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On Time at the Wrong Restaurant

A friend of mine struggled with bad weather and worse traffic to make his way across town, arriving just in time for a scheduled lunch meeting. Unfortunately, he had misunderstood his calendar, and he was at the wrong restaurant.

When he told me about it the next day, it struck me how his predicament is an appropriate metaphor for the way many of us do Information Technology. We work extremely hard, we struggle against all sorts of obstacles from the technology itself and from the people in our company, and yet, when it’s all done, we find that we’ve reached the wrong destination. We find that we misunderstood the business requirements, or maybe we pursued the solution to a symptom instead of digging deeper and finding the root problem.

I’ve seen this happen hundreds of times: work done on optimizing a system that was soon thrown out and replaced; effort expended on an application that the customers didn’t want; time wasted on improving the human interface of screens that are only viewed once in a while by system administrators. We get so focused on problem-solving and roadblock removal that we don’t stick our heads up once in a while and see if we’re still headed in the right direction. Forget the forest and trees analogy; we’re below the tree level down in the dirt.

Why does this happen? Sometimes it’s because we become focused on “resource utilization,” that magic phrase which means that it’s a crime to actually have an employee idle for a day. We find things for the people to do, even if the things are not really all that important, and before you know it, a minor task has escalated into something major.

But more often it’s because we do what we’re told, even if we don’t understand why, and even if we push back and try to put things into a broader context. Because in most cases the day-to-day success of a CIO isn’t measured by what he or she accomplishes; it’s measured by how what is accomplished is perceived by his or her superior. Hype, spin, and positioning can cover up a multitude of sins.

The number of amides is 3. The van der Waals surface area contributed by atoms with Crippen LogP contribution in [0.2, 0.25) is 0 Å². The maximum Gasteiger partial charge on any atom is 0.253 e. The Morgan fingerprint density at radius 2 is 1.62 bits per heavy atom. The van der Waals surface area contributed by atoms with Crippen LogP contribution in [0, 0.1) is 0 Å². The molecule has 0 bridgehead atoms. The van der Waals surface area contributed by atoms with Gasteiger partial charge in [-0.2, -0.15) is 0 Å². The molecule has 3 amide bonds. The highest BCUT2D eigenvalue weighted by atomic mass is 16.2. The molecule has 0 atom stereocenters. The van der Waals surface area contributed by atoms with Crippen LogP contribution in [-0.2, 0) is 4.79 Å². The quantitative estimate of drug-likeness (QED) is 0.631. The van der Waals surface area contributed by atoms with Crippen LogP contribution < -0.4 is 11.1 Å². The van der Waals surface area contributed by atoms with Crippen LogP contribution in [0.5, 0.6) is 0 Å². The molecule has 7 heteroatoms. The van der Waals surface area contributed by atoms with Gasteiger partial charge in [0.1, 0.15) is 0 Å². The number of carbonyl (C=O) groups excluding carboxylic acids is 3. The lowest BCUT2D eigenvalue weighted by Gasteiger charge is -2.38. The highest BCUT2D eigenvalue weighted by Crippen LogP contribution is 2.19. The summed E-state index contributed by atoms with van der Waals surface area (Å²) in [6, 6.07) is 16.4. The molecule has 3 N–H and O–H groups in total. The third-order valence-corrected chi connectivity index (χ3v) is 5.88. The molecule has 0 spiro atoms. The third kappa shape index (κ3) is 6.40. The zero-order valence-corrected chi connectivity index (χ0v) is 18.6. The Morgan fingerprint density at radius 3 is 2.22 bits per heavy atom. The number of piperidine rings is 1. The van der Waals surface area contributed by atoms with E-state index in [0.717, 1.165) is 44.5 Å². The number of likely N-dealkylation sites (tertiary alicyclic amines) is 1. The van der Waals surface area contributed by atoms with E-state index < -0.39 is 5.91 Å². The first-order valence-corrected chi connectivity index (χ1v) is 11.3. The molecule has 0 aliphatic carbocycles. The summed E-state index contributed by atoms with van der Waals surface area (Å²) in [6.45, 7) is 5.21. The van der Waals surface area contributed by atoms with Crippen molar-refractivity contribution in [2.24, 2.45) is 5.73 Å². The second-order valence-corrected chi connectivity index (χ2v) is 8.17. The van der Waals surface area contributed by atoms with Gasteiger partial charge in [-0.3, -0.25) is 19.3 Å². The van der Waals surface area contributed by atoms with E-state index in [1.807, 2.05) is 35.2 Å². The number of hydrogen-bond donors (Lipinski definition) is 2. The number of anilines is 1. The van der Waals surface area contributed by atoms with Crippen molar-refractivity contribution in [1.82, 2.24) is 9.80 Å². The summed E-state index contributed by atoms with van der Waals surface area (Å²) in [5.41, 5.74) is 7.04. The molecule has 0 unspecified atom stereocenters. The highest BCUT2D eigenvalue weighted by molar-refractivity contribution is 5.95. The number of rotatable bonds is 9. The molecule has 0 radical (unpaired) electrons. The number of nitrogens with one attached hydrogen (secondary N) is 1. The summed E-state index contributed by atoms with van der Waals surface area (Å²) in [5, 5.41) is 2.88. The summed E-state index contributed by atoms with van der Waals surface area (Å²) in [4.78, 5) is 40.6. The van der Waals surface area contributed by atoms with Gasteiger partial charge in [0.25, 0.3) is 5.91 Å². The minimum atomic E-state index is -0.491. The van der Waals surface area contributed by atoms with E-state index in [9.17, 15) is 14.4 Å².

My job is to help companies think strategically about IT. But the two biggest issues I find are that either (a) the business isn’t thinking strategically about itself, or (b) that no one connects the IT strategy to the business strategy. When either of these things happens, the result is that IT direction setting becomes a process of prioritizing random requests rather than positioning those requests in the context of a broader strategy.

Without the strategy, it’s as if we turned our restaurant choice over to bunch of six-year-old kids. They don’t think about what’s the best nutrition for their bodies—they just want to go to the place that has the best kids’ meal toys. Similarly in the business world the people making random requests for IT help are often going after “fast food projects”: projects which provide a quick sugar rush in terms of visible short-term results (notice I used the word “results” – not “benefits”), but which probably don’t contribute much to the long-term needs of the business.

IT Strategy is a whole lot more than prioritizing projects. It’s knowing where the business wants to go, what’s holding it back, and what can be done to remove the limitations that are preventing the business from becoming bigger, better and more profitable. It’s like nutrition in the sense that you have to understand the whole body need, and then put together meals or snacks (smaller projects) which make the body stronger. And yes, you have to do some “glamour projects” once in a while to placate your boss and make your IT group look good, just like you probably ought to take your six-year-old to McDonald’s every now and then. But “glamour” is not a word that I’ve ever heard associated with being in the IT business.

Mostly, IT is “three steps forward, one step back.” It’s trying to keep focused on what’s important even when you’re being bombarded by short-term requests and broken technology. It’s trying very hard to nourish your company, with many of the exact same rewards that come from trying to nourish your family: “Oh ma, do we have to eat meatloaf again?!?”

And if we’re lucky and diligent, we’ll do what our company needs to have done, and we’ll end up on time at the right restaurant. Because you know what happens if you show up on time at the wrong restaurant? You have a nice lunch alone.

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